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Act VII: To Bird or Not To Bird:
There Is No Question: Bird
(Birding in Thailand #1)
(Birding in Thailand #1)
Eat. Drink. Walk. Run. Bird. Which one of those words don't belong with the rest?
My answer? Run. I partake in all the others, but I sure don't run. Did you pick "bird" thinking it was the only noun? Silly you.
See, there are birdwatchers, and there are birders. And, of course, there are the poor souls who do neither. What's the difference, you ask? Well, poor souls live not knowing what they are missing. Birdwatchers watch birds. Birders bird.
Imagine this scenario: Birdwatcher Sam, Birder Diane, and two Normal People, let's call them Norm and Cliff, spend most of their day on a walk on a beach, oh, let's put them somewhere in Thailand. Exhausted, thirsty, and with a desperate desire for a cold beer, they stop at a beach-side bar named Cheerful's and await service from pregnant, sarcastic waitress Carla. They see, at the exact same moment, Carla taking her time approaching, and a Spoon-billed Sandpiper zipping down the beach. Norm and Cliff greet the waitress and place their order. Sam fumbles around into his daypack, unzipping it to pull out his binoculars, while mumbling "Damn, I should've had these ready. I'll have a cold one, too..." Diane, meanwhile, has vaporized into a cloud of sand down the beach, binoculars, field guide, and camera in hand because they never left those hands. Carla shrugs and walks off to get three beers.
|Birding in Maine, 2001|
|Birdwatching in Montana, ca. 1997|
|Yup, that's me standing up in the back seat of a 1950 Land Rover. Birding, Tanzania, 1982|
|Me. Full-on birdwatcher, partial birder, Amazon River 2014|
|Who would NOT want to see these birds?|
Image from gift shop card, artist Kamol Komolphalin
|Birdwatching, Bhutan 2016|
|Birding, Thailand, 2016|
|As shown in my Bhutan entries, the Hotel Mariya in Bangkok,|
a sweet and comfortable place
|Little did I know that this image of my first approach to Bangkok was the very|
place where we'd find our Spoon-billed Sandpiper
|Outside of bustling Bangkok, sometimes traffic has legs|
|Just a building in the Thai countryside.|
Nick had scoped out this area the day before to look for the Spoon-billed, and had found four of them in one particular pond. He drove straight there with me, and we were fortunate to find two of them pretty much right away. Excellent views, as well. "So this is a bird of interest to birders, eh?" I naively asked. "Uh, you could say that," said Nick, respectful and kind. I hadn't realized the rarity of this bird, its associated conservation efforts due to that rarity, and how desirable it was for birders to see it. From the Audubon Society:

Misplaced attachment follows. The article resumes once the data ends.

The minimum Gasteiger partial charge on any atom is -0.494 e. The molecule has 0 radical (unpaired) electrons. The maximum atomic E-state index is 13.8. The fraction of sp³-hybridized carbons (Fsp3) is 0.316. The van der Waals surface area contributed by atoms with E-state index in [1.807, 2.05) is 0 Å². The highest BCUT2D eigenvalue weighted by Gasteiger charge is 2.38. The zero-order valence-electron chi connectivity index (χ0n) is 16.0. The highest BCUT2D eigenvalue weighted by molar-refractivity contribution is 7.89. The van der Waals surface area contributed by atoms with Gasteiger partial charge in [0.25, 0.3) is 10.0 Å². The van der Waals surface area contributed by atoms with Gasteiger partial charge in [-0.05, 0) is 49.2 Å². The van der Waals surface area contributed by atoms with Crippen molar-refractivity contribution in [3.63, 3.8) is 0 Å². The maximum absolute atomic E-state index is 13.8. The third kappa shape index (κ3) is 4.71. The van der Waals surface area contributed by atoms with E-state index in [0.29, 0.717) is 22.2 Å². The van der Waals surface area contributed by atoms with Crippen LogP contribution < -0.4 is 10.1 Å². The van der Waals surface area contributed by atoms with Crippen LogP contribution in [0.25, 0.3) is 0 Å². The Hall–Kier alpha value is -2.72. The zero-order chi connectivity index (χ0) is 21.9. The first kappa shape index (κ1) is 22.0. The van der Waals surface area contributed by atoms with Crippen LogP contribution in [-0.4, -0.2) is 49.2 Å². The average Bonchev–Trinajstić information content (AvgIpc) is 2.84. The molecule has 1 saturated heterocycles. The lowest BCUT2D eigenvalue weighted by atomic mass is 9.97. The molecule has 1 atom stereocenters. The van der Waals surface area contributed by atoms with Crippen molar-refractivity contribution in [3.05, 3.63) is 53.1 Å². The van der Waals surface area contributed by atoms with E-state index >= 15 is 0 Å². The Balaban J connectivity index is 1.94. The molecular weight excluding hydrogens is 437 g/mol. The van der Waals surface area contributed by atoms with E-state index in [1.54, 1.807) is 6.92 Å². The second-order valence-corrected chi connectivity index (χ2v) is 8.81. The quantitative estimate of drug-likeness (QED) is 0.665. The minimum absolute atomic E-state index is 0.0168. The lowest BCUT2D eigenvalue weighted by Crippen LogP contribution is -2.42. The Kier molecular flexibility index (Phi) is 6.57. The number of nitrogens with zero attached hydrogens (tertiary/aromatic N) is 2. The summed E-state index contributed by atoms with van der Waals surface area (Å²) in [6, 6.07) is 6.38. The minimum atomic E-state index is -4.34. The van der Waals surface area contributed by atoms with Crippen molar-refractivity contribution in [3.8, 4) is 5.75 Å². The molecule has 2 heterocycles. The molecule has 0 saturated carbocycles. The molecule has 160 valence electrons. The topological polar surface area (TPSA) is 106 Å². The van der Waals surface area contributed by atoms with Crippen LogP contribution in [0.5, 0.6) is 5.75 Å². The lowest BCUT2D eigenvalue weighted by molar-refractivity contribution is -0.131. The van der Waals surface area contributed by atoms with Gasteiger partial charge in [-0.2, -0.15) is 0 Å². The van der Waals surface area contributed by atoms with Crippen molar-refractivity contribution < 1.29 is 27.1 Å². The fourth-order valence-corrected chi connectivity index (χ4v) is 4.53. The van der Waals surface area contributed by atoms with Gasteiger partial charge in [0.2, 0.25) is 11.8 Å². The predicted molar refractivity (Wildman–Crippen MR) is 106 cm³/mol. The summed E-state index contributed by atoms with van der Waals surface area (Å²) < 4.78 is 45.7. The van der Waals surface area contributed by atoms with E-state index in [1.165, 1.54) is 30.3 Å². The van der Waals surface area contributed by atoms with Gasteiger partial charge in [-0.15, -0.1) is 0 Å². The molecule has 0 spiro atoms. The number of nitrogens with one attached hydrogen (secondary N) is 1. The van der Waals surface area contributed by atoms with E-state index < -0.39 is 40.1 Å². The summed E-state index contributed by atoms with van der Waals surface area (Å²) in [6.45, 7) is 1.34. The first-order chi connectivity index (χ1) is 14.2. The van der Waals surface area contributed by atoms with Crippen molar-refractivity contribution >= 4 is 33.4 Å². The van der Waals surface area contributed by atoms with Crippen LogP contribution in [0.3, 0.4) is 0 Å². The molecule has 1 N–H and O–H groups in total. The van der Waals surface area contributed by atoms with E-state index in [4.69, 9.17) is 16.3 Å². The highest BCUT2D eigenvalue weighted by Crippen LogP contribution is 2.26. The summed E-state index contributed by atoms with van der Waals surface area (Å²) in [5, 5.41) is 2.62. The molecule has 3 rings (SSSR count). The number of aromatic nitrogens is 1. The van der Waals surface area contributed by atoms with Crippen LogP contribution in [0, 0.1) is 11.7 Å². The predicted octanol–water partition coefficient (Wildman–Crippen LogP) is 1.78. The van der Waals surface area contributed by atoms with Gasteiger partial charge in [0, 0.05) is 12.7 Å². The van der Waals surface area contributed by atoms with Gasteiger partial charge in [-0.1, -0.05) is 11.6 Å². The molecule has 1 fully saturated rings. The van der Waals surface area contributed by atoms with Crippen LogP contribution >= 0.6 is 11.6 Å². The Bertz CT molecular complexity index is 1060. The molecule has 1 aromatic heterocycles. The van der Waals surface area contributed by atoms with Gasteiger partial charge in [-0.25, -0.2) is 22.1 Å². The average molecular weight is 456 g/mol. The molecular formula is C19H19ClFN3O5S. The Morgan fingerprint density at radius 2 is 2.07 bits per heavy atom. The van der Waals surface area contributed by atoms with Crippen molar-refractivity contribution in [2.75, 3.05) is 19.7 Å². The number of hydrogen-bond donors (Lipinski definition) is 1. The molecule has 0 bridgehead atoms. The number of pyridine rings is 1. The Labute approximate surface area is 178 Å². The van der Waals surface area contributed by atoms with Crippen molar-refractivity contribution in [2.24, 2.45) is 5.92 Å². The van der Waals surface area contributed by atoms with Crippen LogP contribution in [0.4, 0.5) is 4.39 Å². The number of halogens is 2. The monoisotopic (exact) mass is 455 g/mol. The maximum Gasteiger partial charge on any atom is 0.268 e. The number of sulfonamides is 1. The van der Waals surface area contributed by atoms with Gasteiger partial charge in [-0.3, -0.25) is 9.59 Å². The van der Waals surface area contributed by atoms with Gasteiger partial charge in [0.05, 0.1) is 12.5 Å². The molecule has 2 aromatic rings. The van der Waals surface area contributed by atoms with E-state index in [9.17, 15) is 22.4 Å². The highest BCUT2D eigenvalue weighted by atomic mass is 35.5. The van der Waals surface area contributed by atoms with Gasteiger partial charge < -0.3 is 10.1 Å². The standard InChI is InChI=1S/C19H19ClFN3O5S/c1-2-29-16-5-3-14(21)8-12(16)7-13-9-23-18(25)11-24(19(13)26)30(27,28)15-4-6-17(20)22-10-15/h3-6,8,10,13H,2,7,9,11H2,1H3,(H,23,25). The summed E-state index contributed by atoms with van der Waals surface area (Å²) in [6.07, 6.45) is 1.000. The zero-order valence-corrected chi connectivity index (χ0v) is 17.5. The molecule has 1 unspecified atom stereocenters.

Last year there were only 100 pairs left, and maybe 100 juveniles. The annual drop of breeding-age adults has been a heart-stopping 26 percent, with extinction looming in as little as five years—a result, experts believe, of hunting and trapping on the wintering grounds.
|Image from BSCP, Bangladesh Spoon-billed Sandpiper Conservation Project|
BSCP's Facebook Page
|John Gerrard Keuleman lithograph from 1869|
Spoon-billed Sandpiper, breeding plumage
|Little Ringed Plover|
Wow! thought I, taking a closer peek:
Nick, speaking Thai, conversed with the couple. I noticed the husband had some pencils and a sketchbook in hand, drawing casually. Another journal was nearby and open, showing full-color images that were stunning. A bit impressionistic with swirls of color, but also true to the birds themselves. They were remarkable.
I couldn't help but exclaim at this beautiful artistry with clear awe in my voice. Nick translated, and the gentleman smiled while I gushed over his artwork. He handed me his journal, and I took it gingerly, not wanting to be responsible for any damage. Leafing through the pages, I marveled at his extraordinary talent. We chatted a bit via Nick, took some photos, and managed to find those Spoon-billeds for our Swede, much to his glee.
|Me and artist Kamol Komolphalin, just hangin' out at some mudflats|
|I love how his field notes are kept as part of the full image|
So who is Mr. Deang? That, readers, will be answered next.
|Birdwatch...ahem, well, maybe not. Aravaipa Canyon, AZ, ca. 2006|